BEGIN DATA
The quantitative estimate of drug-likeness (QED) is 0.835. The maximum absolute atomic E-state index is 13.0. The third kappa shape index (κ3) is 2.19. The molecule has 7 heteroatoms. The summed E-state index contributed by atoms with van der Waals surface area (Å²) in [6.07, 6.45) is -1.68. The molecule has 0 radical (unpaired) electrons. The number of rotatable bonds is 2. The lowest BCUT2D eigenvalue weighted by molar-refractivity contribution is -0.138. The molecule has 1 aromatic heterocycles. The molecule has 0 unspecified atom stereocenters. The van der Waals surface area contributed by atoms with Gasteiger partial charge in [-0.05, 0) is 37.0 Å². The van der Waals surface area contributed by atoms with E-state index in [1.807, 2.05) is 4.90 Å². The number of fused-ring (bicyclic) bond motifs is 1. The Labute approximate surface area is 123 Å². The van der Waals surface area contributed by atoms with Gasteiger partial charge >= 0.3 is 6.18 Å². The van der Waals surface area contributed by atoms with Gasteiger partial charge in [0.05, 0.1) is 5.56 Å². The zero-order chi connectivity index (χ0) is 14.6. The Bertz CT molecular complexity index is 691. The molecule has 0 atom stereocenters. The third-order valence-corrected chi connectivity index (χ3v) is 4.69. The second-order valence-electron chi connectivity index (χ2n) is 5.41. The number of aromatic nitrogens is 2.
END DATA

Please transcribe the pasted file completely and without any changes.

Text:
The quantitative estimate of drug-likeness (QED) is 0.835. The maximum absolute atomic E-state index is 13.0. The third kappa shape index (κ3) is 2.19. The molecule has 7 heteroatoms. The summed E-state index contributed by atoms with van der Waals surface area (Å²) in [6.07, 6.45) is -1.68. The molecule has 0 radical (unpaired) electrons. The number of rotatable bonds is 2. The lowest BCUT2D eigenvalue weighted by molar-refractivity contribution is -0.138. The molecule has 1 aromatic heterocycles. The molecule has 0 unspecified atom stereocenters. The van der Waals surface area contributed by atoms with Gasteiger partial charge in [-0.05, 0) is 37.0 Å². The van der Waals surface area contributed by atoms with E-state index in [1.807, 2.05) is 4.90 Å². The number of fused-ring (bicyclic) bond motifs is 1. The Labute approximate surface area is 123 Å². The van der Waals surface area contributed by atoms with Gasteiger partial charge >= 0.3 is 6.18 Å². The van der Waals surface area contributed by atoms with Gasteiger partial charge in [0.05, 0.1) is 5.56 Å². The zero-order chi connectivity index (χ0) is 14.6. The Bertz CT molecular complexity index is 691. The molecule has 0 atom stereocenters. The third-order valence-corrected chi connectivity index (χ3v) is 4.69. The second-order valence-electron chi connectivity index (χ2n) is 5.41. The number of aromatic nitrogens is 2.